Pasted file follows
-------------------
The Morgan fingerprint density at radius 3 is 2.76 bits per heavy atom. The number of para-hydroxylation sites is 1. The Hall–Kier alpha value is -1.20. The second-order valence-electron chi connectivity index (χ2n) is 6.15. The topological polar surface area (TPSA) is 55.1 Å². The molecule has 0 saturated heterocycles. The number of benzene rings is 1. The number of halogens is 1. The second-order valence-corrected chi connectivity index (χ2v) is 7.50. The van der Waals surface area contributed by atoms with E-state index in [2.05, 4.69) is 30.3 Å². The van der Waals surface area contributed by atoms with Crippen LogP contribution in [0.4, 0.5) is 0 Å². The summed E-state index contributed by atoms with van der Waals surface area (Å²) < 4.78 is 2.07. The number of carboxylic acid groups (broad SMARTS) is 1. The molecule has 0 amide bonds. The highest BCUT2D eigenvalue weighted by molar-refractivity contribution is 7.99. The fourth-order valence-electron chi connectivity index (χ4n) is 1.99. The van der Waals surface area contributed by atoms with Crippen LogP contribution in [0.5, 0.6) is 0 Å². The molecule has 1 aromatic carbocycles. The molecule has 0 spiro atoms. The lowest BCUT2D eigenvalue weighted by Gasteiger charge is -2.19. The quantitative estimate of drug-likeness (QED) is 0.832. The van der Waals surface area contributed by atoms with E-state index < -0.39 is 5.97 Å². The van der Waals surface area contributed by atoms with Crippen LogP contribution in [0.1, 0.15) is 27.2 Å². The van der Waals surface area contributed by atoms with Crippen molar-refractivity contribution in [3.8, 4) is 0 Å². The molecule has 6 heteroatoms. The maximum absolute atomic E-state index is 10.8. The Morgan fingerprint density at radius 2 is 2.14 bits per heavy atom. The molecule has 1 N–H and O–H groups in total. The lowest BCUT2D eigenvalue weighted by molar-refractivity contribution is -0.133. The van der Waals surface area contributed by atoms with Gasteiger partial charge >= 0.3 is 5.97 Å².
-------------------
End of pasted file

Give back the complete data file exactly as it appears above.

The Morgan fingerprint density at radius 3 is 2.76 bits per heavy atom. The number of para-hydroxylation sites is 1. The Hall–Kier alpha value is -1.20. The second-order valence-electron chi connectivity index (χ2n) is 6.15. The topological polar surface area (TPSA) is 55.1 Å². The molecule has 0 saturated heterocycles. The number of benzene rings is 1. The number of halogens is 1. The second-order valence-corrected chi connectivity index (χ2v) is 7.50. The van der Waals surface area contributed by atoms with E-state index in [2.05, 4.69) is 30.3 Å². The van der Waals surface area contributed by atoms with Crippen LogP contribution in [0.4, 0.5) is 0 Å². The summed E-state index contributed by atoms with van der Waals surface area (Å²) < 4.78 is 2.07. The number of carboxylic acid groups (broad SMARTS) is 1. The molecule has 0 amide bonds. The highest BCUT2D eigenvalue weighted by molar-refractivity contribution is 7.99. The fourth-order valence-electron chi connectivity index (χ4n) is 1.99. The van der Waals surface area contributed by atoms with Crippen LogP contribution in [0.5, 0.6) is 0 Å². The molecule has 1 aromatic carbocycles. The molecule has 0 spiro atoms. The lowest BCUT2D eigenvalue weighted by Gasteiger charge is -2.19. The quantitative estimate of drug-likeness (QED) is 0.832. The van der Waals surface area contributed by atoms with E-state index < -0.39 is 5.97 Å². The van der Waals surface area contributed by atoms with Crippen LogP contribution in [0.1, 0.15) is 27.2 Å². The van der Waals surface area contributed by atoms with Crippen molar-refractivity contribution in [3.8, 4) is 0 Å². The molecule has 6 heteroatoms. The maximum absolute atomic E-state index is 10.8. The Morgan fingerprint density at radius 2 is 2.14 bits per heavy atom. The molecule has 1 N–H and O–H groups in total. The lowest BCUT2D eigenvalue weighted by molar-refractivity contribution is -0.133. The van der Waals surface area contributed by atoms with Gasteiger partial charge >= 0.3 is 5.97 Å².